© Reuters. FILE PHOTO: Beds are seen in a fever clinic set up in a sports complex as the coronavirus disease (COVID-19) outbreak continues in Beijing, December 20, 2022. REUTERS/Thomas Peter
By Bernard Orr and Casey Hall
BEIJING/SHANGHAI (Reuters) – China is expected to peak in the number of COVID-19 infections within a week, a health official said, with authorities anticipating the health system The country will add tension even as they downplay the severity of the disease and continue to report no new deaths.
In the face of a growing outbreak and widespread protests against the “no COVID” lockdown and testing regime, China began lifting it this month, becoming the last major country to move towards coexistence. with viruses.
Its containment measures have slowed the economy to its lowest growth rate in nearly half a century, clogging supply chains and global trade. As Chinese workers fall more and more sick, more disruptions are expected in the short term before the economy rebounds late next year.
China reported fewer than 4,000 new symptomatic local COVID-19 cases nationwide on December 22, and no new COVID deaths for the third day in a row. Authorities have narrowed their criteria for COVID deaths, drawing criticism from many disease experts.
Zhang Wenhong, director of the National Center for Infectious Diseases, was quoted in the Shanghai government-backed newspaper The Paper on Thursday as saying China “is expected to reach a peak of infections in within a week.”
“The peak of infection will also increase the rate of severe disease, which will have a definite impact on our entire health resource,” he said, adding that the wave would last for another month or two. afterward.
“We have to be prepared that infection is inevitable.”
However, Zhang said he had visited nursing homes around Shanghai and found the number of elderly people facing severe symptoms was very low.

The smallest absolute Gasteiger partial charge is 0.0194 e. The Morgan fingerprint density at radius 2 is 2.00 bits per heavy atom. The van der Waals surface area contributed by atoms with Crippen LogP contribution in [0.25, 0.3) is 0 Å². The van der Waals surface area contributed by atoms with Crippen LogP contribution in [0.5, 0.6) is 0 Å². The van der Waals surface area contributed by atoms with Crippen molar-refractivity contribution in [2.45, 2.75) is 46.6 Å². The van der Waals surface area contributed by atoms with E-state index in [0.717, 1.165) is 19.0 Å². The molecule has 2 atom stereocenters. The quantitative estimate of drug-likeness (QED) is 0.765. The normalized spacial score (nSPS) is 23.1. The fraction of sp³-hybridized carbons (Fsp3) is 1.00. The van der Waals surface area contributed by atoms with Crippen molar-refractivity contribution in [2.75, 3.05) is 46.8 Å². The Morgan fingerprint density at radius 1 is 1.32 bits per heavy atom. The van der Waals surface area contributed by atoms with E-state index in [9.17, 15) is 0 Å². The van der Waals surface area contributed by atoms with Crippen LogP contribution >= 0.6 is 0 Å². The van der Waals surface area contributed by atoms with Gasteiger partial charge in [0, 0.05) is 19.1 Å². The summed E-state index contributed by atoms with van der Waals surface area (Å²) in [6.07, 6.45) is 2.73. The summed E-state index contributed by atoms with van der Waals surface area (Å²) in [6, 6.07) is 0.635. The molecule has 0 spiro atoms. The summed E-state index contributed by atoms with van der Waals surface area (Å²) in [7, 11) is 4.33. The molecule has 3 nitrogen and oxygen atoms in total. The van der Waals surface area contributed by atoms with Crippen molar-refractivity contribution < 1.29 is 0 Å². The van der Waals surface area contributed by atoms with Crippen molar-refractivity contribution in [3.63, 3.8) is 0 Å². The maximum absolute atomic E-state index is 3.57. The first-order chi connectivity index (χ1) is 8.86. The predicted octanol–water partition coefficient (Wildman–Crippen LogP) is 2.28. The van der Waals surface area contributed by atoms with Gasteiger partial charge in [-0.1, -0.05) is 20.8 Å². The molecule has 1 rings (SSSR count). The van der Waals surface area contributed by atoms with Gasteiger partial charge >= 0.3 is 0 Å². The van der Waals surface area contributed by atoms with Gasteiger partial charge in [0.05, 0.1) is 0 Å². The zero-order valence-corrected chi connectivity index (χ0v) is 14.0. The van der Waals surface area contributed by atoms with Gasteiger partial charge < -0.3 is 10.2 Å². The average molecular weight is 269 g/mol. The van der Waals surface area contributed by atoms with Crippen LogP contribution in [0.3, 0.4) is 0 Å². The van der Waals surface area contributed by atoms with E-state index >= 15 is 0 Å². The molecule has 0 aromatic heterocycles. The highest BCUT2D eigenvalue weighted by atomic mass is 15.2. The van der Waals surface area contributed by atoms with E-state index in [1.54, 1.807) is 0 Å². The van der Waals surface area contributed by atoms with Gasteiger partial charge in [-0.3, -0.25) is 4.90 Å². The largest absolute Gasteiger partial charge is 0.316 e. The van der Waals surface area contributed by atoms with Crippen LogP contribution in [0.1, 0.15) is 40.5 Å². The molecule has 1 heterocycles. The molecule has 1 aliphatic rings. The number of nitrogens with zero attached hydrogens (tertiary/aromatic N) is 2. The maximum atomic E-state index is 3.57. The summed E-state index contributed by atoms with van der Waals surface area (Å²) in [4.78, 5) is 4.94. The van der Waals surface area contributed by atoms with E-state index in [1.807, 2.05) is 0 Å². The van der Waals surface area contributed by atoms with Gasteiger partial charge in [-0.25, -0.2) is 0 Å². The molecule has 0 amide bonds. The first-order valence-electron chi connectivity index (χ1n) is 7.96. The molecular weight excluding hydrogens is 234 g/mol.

UK-based health data company Airfinity says the number of infections in China could reach more than a million a day with more than 5,000 deaths a day, a “stark contrast” with data. official data.
A hospital in Shanghai estimates that half of the mall’s 25 million people will be infected by the end of next week. Experts say China could face more than a million deaths from COVID next year.
China’s abrupt policy shift has left a fragile health system unprepared, with hospitals scrambling for beds and blood, pharmacies supplying drugs and authorities racing to build clinics.
More than a dozen global health experts, epidemiologists, residents and political analysts interviewed by Reuters identified the failure to vaccinate the elderly and communicated the exit strategy to the public, as well as excessive focus on eliminating the virus, which is a source of tension for China. medical infrastructure.
Efforts to vaccinate the elderly, which began three weeks ago, have yet to bear fruit. According to government data, China’s overall vaccination rate is above 90%, but the proportion of adults who have received booster shots falls to 57.9% and 42.3% for people 80 years of age and older.
These people said China has spent heavily on quarantine and testing facilities over the past three years instead of consolidating hospitals, clinics and training medical staff.
“There was an amazing lack of preparation for the virus to come despite… a lot of warnings,” said Leong Hoe Nam, an infectious disease doctor at the Rophi Clinic in Singapore.
China’s National Health Commission did not respond to requests for comment on the criticism.
The country has nine domestically-developed COVID vaccines approved for use, all of which are considered less effective than Western-made vaccines using new mRNA technology.
A shipment of 11,500 BioNTech mRNA vaccines for German citizens in China has arrived at the German embassy in Beijing, an embassy spokesman told Reuters on Friday.
The embassy hopes the first doses will be made available “as soon as possible”, the spokesman said.
The World Health Organization has received no data from China on new COVID-19 hospitalizations since Beijing lifted its COVID-free policy. The WHO said the gaps in the data could be attributed to the Chinese authorities simply having difficulty tallying cases.
Amid growing doubts about Beijing’s statistics, US Secretary of State Antony Blinken on Thursday said all countries, including China, need to share information about their experiences with COVID.
As COVID rages across China, residents who previously faced long periods of isolation are now learning to live with the virus.
Chinese teacher Yang Zengdong, whose whole family is quarantined in an apartment in downtown Shanghai, is mildly ill with COVID-19, welcoming the change in policy. Just a few weeks ago, they would all be sent to an isolation facility and their building would be locked down.
“When I think about this situation, my feeling is just, oh, we’re so lucky that we can now quarantine at home,” Yang said.
“This wave is what we have to deal with, because it cannot be closed forever.”